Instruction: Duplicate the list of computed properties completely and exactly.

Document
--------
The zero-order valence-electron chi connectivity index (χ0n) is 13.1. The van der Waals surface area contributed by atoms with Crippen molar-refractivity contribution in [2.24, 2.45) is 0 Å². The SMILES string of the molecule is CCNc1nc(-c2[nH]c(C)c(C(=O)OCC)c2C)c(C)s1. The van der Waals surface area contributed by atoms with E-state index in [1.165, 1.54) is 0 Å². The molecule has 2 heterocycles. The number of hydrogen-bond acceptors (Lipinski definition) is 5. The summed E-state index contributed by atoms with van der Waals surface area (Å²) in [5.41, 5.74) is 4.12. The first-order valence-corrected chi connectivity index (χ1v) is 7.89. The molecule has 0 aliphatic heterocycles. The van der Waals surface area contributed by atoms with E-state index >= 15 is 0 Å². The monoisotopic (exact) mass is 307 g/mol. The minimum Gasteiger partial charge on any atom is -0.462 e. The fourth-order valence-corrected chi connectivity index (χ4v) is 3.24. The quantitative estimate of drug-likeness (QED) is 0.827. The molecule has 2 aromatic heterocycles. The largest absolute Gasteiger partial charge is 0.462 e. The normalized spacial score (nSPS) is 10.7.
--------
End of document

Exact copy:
The zero-order valence-electron chi connectivity index (χ0n) is 13.1. The van der Waals surface area contributed by atoms with Crippen molar-refractivity contribution in [2.24, 2.45) is 0 Å². The SMILES string of the molecule is CCNc1nc(-c2[nH]c(C)c(C(=O)OCC)c2C)c(C)s1. The van der Waals surface area contributed by atoms with E-state index in [1.165, 1.54) is 0 Å². The molecule has 2 heterocycles. The number of hydrogen-bond acceptors (Lipinski definition) is 5. The summed E-state index contributed by atoms with van der Waals surface area (Å²) in [5.41, 5.74) is 4.12. The first-order valence-corrected chi connectivity index (χ1v) is 7.89. The molecule has 0 aliphatic heterocycles. The van der Waals surface area contributed by atoms with E-state index >= 15 is 0 Å². The monoisotopic (exact) mass is 307 g/mol. The minimum Gasteiger partial charge on any atom is -0.462 e. The fourth-order valence-corrected chi connectivity index (χ4v) is 3.24. The quantitative estimate of drug-likeness (QED) is 0.827. The molecule has 2 aromatic heterocycles. The largest absolute Gasteiger partial charge is 0.462 e. The normalized spacial score (nSPS) is 10.7.